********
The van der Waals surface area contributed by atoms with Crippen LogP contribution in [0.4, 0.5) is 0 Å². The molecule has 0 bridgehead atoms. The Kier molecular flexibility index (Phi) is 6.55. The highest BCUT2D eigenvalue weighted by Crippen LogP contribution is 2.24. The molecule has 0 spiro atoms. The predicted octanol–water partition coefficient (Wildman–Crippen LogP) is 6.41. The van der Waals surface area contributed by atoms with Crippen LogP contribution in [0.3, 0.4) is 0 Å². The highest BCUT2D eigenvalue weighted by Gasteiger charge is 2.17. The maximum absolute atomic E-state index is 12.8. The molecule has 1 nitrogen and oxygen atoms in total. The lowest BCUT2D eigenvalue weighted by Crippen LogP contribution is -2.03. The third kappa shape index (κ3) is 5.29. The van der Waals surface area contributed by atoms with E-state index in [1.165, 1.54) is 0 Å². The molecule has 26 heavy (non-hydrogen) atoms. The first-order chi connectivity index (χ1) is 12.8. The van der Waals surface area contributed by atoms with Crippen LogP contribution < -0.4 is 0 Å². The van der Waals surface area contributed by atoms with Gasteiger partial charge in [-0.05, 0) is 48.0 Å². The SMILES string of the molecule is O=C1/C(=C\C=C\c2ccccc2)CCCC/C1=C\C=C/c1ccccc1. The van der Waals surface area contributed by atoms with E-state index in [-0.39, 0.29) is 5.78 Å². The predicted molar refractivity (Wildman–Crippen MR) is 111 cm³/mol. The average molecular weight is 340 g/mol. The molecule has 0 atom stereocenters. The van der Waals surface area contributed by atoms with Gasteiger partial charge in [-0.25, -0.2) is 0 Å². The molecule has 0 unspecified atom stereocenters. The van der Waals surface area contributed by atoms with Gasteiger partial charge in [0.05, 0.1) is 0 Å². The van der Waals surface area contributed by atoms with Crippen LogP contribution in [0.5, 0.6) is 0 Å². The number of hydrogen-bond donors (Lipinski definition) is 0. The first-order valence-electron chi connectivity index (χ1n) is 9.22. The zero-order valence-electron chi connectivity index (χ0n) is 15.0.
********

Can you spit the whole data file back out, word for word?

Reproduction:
The van der Waals surface area contributed by atoms with Crippen LogP contribution in [0.4, 0.5) is 0 Å². The molecule has 0 bridgehead atoms. The Kier molecular flexibility index (Phi) is 6.55. The highest BCUT2D eigenvalue weighted by Crippen LogP contribution is 2.24. The molecule has 0 spiro atoms. The predicted octanol–water partition coefficient (Wildman–Crippen LogP) is 6.41. The van der Waals surface area contributed by atoms with Crippen LogP contribution in [0.3, 0.4) is 0 Å². The highest BCUT2D eigenvalue weighted by Gasteiger charge is 2.17. The maximum absolute atomic E-state index is 12.8. The molecule has 1 nitrogen and oxygen atoms in total. The lowest BCUT2D eigenvalue weighted by Crippen LogP contribution is -2.03. The third kappa shape index (κ3) is 5.29. The van der Waals surface area contributed by atoms with E-state index in [1.165, 1.54) is 0 Å². The molecule has 26 heavy (non-hydrogen) atoms. The first-order chi connectivity index (χ1) is 12.8. The van der Waals surface area contributed by atoms with Crippen LogP contribution < -0.4 is 0 Å². The van der Waals surface area contributed by atoms with Gasteiger partial charge in [-0.05, 0) is 48.0 Å². The SMILES string of the molecule is O=C1/C(=C\C=C\c2ccccc2)CCCC/C1=C\C=C/c1ccccc1. The van der Waals surface area contributed by atoms with E-state index in [-0.39, 0.29) is 5.78 Å². The predicted molar refractivity (Wildman–Crippen MR) is 111 cm³/mol. The average molecular weight is 340 g/mol. The molecule has 0 atom stereocenters. The van der Waals surface area contributed by atoms with Gasteiger partial charge in [-0.25, -0.2) is 0 Å². The molecule has 0 unspecified atom stereocenters. The van der Waals surface area contributed by atoms with Gasteiger partial charge in [0.05, 0.1) is 0 Å². The van der Waals surface area contributed by atoms with Crippen LogP contribution in [0.5, 0.6) is 0 Å². The number of hydrogen-bond donors (Lipinski definition) is 0. The first-order valence-electron chi connectivity index (χ1n) is 9.22. The zero-order valence-electron chi connectivity index (χ0n) is 15.0.